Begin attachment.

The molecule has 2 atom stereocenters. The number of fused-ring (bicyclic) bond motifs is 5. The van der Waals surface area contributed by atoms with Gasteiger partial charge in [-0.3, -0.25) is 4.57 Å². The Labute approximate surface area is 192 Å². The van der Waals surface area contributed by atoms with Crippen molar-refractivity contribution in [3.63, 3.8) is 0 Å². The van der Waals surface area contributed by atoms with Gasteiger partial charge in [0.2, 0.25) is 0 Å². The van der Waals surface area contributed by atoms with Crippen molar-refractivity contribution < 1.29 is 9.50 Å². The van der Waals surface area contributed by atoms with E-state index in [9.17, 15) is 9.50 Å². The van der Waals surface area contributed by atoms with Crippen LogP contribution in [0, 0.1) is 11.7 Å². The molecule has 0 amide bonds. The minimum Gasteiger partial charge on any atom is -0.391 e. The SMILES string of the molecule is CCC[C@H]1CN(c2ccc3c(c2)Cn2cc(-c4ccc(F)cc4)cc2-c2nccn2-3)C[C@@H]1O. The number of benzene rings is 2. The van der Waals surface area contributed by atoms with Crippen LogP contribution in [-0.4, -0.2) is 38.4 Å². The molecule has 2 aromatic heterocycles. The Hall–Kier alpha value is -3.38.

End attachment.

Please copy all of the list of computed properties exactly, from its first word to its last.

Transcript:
The molecule has 2 atom stereocenters. The number of fused-ring (bicyclic) bond motifs is 5. The van der Waals surface area contributed by atoms with Gasteiger partial charge in [-0.3, -0.25) is 4.57 Å². The Labute approximate surface area is 192 Å². The van der Waals surface area contributed by atoms with Crippen molar-refractivity contribution in [3.63, 3.8) is 0 Å². The van der Waals surface area contributed by atoms with Gasteiger partial charge in [0.2, 0.25) is 0 Å². The van der Waals surface area contributed by atoms with Crippen molar-refractivity contribution < 1.29 is 9.50 Å². The van der Waals surface area contributed by atoms with E-state index in [9.17, 15) is 9.50 Å². The van der Waals surface area contributed by atoms with Crippen LogP contribution in [0, 0.1) is 11.7 Å². The molecule has 0 amide bonds. The minimum Gasteiger partial charge on any atom is -0.391 e. The SMILES string of the molecule is CCC[C@H]1CN(c2ccc3c(c2)Cn2cc(-c4ccc(F)cc4)cc2-c2nccn2-3)C[C@@H]1O. The number of benzene rings is 2. The van der Waals surface area contributed by atoms with Crippen LogP contribution in [-0.4, -0.2) is 38.4 Å². The molecule has 2 aromatic heterocycles. The Hall–Kier alpha value is -3.38.